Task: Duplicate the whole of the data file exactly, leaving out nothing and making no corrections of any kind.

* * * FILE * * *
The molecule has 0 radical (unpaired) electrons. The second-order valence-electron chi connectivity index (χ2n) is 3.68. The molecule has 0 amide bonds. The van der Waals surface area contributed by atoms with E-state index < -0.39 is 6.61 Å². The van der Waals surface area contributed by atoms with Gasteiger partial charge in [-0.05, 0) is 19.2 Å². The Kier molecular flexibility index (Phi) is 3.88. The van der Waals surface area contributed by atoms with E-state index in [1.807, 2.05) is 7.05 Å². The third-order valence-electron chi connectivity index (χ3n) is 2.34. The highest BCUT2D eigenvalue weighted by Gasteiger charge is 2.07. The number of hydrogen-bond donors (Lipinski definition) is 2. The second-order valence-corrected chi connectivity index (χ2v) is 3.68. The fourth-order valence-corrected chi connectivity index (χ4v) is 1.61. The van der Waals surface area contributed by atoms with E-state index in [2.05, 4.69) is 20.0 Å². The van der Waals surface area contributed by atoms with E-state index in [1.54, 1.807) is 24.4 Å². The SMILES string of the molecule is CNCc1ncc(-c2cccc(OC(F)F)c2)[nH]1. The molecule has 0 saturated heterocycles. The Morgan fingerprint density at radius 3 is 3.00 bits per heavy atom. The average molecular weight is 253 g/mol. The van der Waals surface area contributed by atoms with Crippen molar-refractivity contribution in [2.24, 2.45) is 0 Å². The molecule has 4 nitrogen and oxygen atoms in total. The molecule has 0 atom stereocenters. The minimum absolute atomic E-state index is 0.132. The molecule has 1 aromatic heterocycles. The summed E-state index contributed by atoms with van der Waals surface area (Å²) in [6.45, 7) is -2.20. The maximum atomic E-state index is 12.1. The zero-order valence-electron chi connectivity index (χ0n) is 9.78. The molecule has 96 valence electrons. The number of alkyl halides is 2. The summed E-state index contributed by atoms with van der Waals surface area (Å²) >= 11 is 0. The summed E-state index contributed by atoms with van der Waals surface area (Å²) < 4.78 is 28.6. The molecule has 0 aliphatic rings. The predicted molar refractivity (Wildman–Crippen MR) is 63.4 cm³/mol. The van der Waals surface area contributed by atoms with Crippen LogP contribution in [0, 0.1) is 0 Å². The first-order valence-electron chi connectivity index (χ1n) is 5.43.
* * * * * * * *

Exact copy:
The molecule has 0 radical (unpaired) electrons. The second-order valence-electron chi connectivity index (χ2n) is 3.68. The molecule has 0 amide bonds. The van der Waals surface area contributed by atoms with E-state index < -0.39 is 6.61 Å². The van der Waals surface area contributed by atoms with Gasteiger partial charge in [-0.05, 0) is 19.2 Å². The Kier molecular flexibility index (Phi) is 3.88. The van der Waals surface area contributed by atoms with E-state index in [1.807, 2.05) is 7.05 Å². The third-order valence-electron chi connectivity index (χ3n) is 2.34. The highest BCUT2D eigenvalue weighted by Gasteiger charge is 2.07. The number of hydrogen-bond donors (Lipinski definition) is 2. The second-order valence-corrected chi connectivity index (χ2v) is 3.68. The fourth-order valence-corrected chi connectivity index (χ4v) is 1.61. The van der Waals surface area contributed by atoms with E-state index in [2.05, 4.69) is 20.0 Å². The van der Waals surface area contributed by atoms with E-state index in [1.54, 1.807) is 24.4 Å². The SMILES string of the molecule is CNCc1ncc(-c2cccc(OC(F)F)c2)[nH]1. The molecule has 0 saturated heterocycles. The Morgan fingerprint density at radius 3 is 3.00 bits per heavy atom. The average molecular weight is 253 g/mol. The van der Waals surface area contributed by atoms with Crippen molar-refractivity contribution in [2.24, 2.45) is 0 Å². The molecule has 4 nitrogen and oxygen atoms in total. The molecule has 0 atom stereocenters. The minimum absolute atomic E-state index is 0.132. The molecule has 1 aromatic heterocycles. The summed E-state index contributed by atoms with van der Waals surface area (Å²) in [6.45, 7) is -2.20. The maximum atomic E-state index is 12.1. The zero-order valence-electron chi connectivity index (χ0n) is 9.78. The molecule has 96 valence electrons. The number of alkyl halides is 2. The summed E-state index contributed by atoms with van der Waals surface area (Å²) >= 11 is 0. The summed E-state index contributed by atoms with van der Waals surface area (Å²) < 4.78 is 28.6. The molecule has 0 aliphatic rings. The predicted molar refractivity (Wildman–Crippen MR) is 63.4 cm³/mol. The van der Waals surface area contributed by atoms with Crippen LogP contribution in [0, 0.1) is 0 Å². The first-order valence-electron chi connectivity index (χ1n) is 5.43.